wholeness as the cause (mechanism) for the evolution of biological
species, used the words "force" and "cause". Unfortunately,
Prigogine with his studies (since 1948) on entropy production
came too late for Jan Smuts who died in 1950. Nevertheless,
Jan Smuts was a person who had to manage complex situations
most of his life. Read any biography on him just to get an idea of
the enormous rich picture which he had to manage -- attorney,
war general, benefactor, party leader, philospher, prime minister
and international statesman.

Jan Smuts looked at the deeper things of life so as not to retard
that kind of learning which already by necessity happens slowly.
Here is a wonderful example of what I mean. While studying law
at the university of Cambridge in the UK, he wrote many love letters
to the young girl Isie Krige who he left behind in South Africa -- the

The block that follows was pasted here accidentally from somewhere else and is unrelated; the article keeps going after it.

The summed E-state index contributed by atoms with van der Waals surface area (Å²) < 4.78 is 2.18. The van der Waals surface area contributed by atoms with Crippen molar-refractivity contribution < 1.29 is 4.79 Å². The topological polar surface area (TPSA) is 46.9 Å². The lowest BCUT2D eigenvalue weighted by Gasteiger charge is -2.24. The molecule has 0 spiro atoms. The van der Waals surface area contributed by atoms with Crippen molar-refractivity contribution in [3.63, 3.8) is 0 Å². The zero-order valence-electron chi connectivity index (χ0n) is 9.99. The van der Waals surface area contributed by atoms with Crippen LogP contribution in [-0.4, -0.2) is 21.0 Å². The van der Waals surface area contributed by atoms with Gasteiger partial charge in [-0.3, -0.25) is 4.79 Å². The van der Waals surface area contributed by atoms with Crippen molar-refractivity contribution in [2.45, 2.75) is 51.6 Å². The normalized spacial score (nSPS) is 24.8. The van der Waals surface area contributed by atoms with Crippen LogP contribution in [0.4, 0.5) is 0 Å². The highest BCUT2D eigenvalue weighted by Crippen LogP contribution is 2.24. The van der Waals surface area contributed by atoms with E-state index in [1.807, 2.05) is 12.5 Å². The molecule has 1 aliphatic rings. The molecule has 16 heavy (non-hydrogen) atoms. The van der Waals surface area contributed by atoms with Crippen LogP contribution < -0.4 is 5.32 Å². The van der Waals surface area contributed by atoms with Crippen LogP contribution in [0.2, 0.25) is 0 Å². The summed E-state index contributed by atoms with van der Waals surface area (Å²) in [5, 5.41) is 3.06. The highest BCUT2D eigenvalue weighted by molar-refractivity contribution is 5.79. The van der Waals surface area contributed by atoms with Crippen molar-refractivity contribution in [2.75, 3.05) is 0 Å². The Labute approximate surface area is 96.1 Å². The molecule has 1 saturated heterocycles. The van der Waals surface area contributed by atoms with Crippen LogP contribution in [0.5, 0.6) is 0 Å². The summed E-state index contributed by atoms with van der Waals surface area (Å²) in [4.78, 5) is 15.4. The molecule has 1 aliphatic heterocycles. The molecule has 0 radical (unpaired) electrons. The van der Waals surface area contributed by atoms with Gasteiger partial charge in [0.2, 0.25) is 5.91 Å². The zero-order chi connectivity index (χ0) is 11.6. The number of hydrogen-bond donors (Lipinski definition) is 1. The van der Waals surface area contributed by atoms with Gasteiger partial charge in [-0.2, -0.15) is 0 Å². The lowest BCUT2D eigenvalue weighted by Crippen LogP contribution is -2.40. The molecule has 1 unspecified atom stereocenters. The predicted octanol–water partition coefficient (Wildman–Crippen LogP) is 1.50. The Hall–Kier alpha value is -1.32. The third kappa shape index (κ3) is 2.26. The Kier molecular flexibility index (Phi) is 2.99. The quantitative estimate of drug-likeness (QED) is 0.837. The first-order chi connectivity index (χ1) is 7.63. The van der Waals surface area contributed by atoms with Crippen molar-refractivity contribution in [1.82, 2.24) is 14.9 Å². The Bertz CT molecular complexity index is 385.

woman who he later married for life. The following is an excerpt
from an early letter on his love for her:

"Is this the issue of mere chance? Is it chance that we lived for
such a long time only a few paces from each other without
getting acquainted and that we suddenly met some time ago and
that we felt a mutual liking? No, this is certainly not change. It is
our Heavenly Master who has brought this about, that we may
help each other onward on the path of holiness and love, and that
in loving each other we may learn to love Him more intensely.
Whatever the whispering tongue of the world may allege, let our
love never be romantic or sentimental, but the deep love of truth
which stickeths closer than a brother and is only purified, never
dissolved, by adversity."

>The strength is depicted in the form properties, the harness.